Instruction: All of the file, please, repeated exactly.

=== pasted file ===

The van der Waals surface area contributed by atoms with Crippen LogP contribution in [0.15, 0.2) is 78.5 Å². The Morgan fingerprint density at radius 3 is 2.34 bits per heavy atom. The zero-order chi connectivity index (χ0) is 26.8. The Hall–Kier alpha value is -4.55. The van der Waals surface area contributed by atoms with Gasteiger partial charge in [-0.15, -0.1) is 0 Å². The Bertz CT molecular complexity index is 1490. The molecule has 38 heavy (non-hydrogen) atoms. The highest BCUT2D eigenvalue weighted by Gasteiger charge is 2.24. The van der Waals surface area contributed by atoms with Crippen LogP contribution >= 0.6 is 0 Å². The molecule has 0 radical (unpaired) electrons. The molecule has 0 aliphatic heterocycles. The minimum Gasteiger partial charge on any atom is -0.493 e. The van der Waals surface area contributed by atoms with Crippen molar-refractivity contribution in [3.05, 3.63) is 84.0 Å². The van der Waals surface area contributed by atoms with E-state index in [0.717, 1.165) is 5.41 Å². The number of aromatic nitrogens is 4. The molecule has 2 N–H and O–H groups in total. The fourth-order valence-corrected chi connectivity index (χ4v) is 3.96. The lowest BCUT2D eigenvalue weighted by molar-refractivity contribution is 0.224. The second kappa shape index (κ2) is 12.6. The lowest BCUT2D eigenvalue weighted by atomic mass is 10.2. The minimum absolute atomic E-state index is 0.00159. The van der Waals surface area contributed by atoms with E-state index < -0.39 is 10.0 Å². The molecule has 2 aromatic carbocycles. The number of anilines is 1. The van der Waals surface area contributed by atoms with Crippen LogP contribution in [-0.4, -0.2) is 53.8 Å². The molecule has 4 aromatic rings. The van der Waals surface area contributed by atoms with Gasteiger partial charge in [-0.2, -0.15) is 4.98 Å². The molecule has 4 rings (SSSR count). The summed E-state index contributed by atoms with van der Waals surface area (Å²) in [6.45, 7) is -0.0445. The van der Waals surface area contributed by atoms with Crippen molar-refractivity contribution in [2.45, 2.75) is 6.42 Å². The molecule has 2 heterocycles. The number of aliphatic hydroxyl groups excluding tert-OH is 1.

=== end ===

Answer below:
The van der Waals surface area contributed by atoms with Crippen LogP contribution in [0.15, 0.2) is 78.5 Å². The Morgan fingerprint density at radius 3 is 2.34 bits per heavy atom. The zero-order chi connectivity index (χ0) is 26.8. The Hall–Kier alpha value is -4.55. The van der Waals surface area contributed by atoms with Gasteiger partial charge in [-0.15, -0.1) is 0 Å². The Bertz CT molecular complexity index is 1490. The molecule has 38 heavy (non-hydrogen) atoms. The highest BCUT2D eigenvalue weighted by Gasteiger charge is 2.24. The van der Waals surface area contributed by atoms with Crippen LogP contribution >= 0.6 is 0 Å². The molecule has 0 radical (unpaired) electrons. The molecule has 0 aliphatic heterocycles. The minimum Gasteiger partial charge on any atom is -0.493 e. The van der Waals surface area contributed by atoms with Crippen molar-refractivity contribution in [3.05, 3.63) is 84.0 Å². The van der Waals surface area contributed by atoms with E-state index in [0.717, 1.165) is 5.41 Å². The number of aromatic nitrogens is 4. The molecule has 2 N–H and O–H groups in total. The fourth-order valence-corrected chi connectivity index (χ4v) is 3.96. The lowest BCUT2D eigenvalue weighted by molar-refractivity contribution is 0.224. The second kappa shape index (κ2) is 12.6. The lowest BCUT2D eigenvalue weighted by atomic mass is 10.2. The minimum absolute atomic E-state index is 0.00159. The van der Waals surface area contributed by atoms with E-state index < -0.39 is 10.0 Å². The molecule has 2 aromatic carbocycles. The number of anilines is 1. The van der Waals surface area contributed by atoms with Crippen LogP contribution in [-0.4, -0.2) is 53.8 Å². The molecule has 4 aromatic rings. The van der Waals surface area contributed by atoms with Gasteiger partial charge in [-0.2, -0.15) is 4.98 Å². The molecule has 4 rings (SSSR count). The summed E-state index contributed by atoms with van der Waals surface area (Å²) in [6.45, 7) is -0.0445. The van der Waals surface area contributed by atoms with Crippen molar-refractivity contribution in [2.45, 2.75) is 6.42 Å². The molecule has 2 heterocycles. The number of aliphatic hydroxyl groups excluding tert-OH is 1.